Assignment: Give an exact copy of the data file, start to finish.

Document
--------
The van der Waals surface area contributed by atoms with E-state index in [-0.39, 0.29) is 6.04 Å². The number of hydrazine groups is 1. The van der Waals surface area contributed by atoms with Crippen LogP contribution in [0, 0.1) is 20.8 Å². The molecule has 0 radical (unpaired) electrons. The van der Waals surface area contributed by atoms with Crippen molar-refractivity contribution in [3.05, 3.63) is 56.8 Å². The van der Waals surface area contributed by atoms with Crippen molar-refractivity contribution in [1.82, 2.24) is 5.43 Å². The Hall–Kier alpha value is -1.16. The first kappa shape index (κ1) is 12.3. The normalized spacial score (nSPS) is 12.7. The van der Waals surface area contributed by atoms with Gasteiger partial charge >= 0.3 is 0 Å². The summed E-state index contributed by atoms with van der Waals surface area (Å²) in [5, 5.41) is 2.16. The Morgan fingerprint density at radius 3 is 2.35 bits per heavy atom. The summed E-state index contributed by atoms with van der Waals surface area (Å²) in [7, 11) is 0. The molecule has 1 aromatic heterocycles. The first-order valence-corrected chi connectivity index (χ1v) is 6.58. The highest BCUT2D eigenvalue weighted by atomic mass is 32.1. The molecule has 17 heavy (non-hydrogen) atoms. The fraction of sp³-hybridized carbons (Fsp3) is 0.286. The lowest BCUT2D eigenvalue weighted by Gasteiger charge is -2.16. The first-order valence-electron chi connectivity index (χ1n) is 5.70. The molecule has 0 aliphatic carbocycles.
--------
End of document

The van der Waals surface area contributed by atoms with E-state index in [-0.39, 0.29) is 6.04 Å². The number of hydrazine groups is 1. The van der Waals surface area contributed by atoms with Crippen LogP contribution in [0, 0.1) is 20.8 Å². The molecule has 0 radical (unpaired) electrons. The van der Waals surface area contributed by atoms with Crippen molar-refractivity contribution in [3.05, 3.63) is 56.8 Å². The van der Waals surface area contributed by atoms with Crippen molar-refractivity contribution in [1.82, 2.24) is 5.43 Å². The Hall–Kier alpha value is -1.16. The first kappa shape index (κ1) is 12.3. The normalized spacial score (nSPS) is 12.7. The van der Waals surface area contributed by atoms with Gasteiger partial charge >= 0.3 is 0 Å². The summed E-state index contributed by atoms with van der Waals surface area (Å²) in [5, 5.41) is 2.16. The Morgan fingerprint density at radius 3 is 2.35 bits per heavy atom. The summed E-state index contributed by atoms with van der Waals surface area (Å²) in [7, 11) is 0. The molecule has 1 aromatic heterocycles. The first-order valence-corrected chi connectivity index (χ1v) is 6.58. The highest BCUT2D eigenvalue weighted by atomic mass is 32.1. The molecule has 17 heavy (non-hydrogen) atoms. The fraction of sp³-hybridized carbons (Fsp3) is 0.286. The lowest BCUT2D eigenvalue weighted by Gasteiger charge is -2.16. The first-order valence-electron chi connectivity index (χ1n) is 5.70. The molecule has 0 aliphatic carbocycles.